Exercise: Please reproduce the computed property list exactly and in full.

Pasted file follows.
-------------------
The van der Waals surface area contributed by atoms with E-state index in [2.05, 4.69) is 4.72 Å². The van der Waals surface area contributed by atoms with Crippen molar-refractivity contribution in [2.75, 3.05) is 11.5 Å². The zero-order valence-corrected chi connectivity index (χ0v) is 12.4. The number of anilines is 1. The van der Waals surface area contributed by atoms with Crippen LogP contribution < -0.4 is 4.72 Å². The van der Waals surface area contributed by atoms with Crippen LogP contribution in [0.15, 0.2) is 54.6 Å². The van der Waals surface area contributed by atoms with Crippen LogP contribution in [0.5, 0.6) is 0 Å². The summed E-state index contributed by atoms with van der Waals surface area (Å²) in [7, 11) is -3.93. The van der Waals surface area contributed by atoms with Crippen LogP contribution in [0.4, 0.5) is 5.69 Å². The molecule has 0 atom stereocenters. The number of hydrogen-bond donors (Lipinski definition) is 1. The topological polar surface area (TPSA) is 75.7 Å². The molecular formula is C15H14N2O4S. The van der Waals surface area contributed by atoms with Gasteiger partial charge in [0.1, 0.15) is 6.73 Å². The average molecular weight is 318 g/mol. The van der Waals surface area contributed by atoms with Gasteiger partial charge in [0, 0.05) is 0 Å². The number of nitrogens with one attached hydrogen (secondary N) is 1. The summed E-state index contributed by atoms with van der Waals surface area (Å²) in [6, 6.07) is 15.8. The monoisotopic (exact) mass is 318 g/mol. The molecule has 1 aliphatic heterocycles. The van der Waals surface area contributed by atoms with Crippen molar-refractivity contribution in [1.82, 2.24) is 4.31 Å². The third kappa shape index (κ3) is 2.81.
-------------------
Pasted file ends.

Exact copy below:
The van der Waals surface area contributed by atoms with E-state index in [2.05, 4.69) is 4.72 Å². The van der Waals surface area contributed by atoms with Crippen molar-refractivity contribution in [2.75, 3.05) is 11.5 Å². The zero-order valence-corrected chi connectivity index (χ0v) is 12.4. The number of anilines is 1. The van der Waals surface area contributed by atoms with Crippen LogP contribution < -0.4 is 4.72 Å². The van der Waals surface area contributed by atoms with Crippen LogP contribution in [0.15, 0.2) is 54.6 Å². The van der Waals surface area contributed by atoms with Crippen LogP contribution in [0.5, 0.6) is 0 Å². The summed E-state index contributed by atoms with van der Waals surface area (Å²) in [7, 11) is -3.93. The van der Waals surface area contributed by atoms with Crippen LogP contribution in [0.4, 0.5) is 5.69 Å². The molecule has 0 atom stereocenters. The number of hydrogen-bond donors (Lipinski definition) is 1. The topological polar surface area (TPSA) is 75.7 Å². The molecular formula is C15H14N2O4S. The van der Waals surface area contributed by atoms with Gasteiger partial charge in [0.1, 0.15) is 6.73 Å². The average molecular weight is 318 g/mol. The van der Waals surface area contributed by atoms with Gasteiger partial charge in [0, 0.05) is 0 Å². The number of nitrogens with one attached hydrogen (secondary N) is 1. The summed E-state index contributed by atoms with van der Waals surface area (Å²) in [6, 6.07) is 15.8. The monoisotopic (exact) mass is 318 g/mol. The molecule has 1 aliphatic heterocycles. The van der Waals surface area contributed by atoms with Crippen molar-refractivity contribution in [1.82, 2.24) is 4.31 Å². The third kappa shape index (κ3) is 2.81.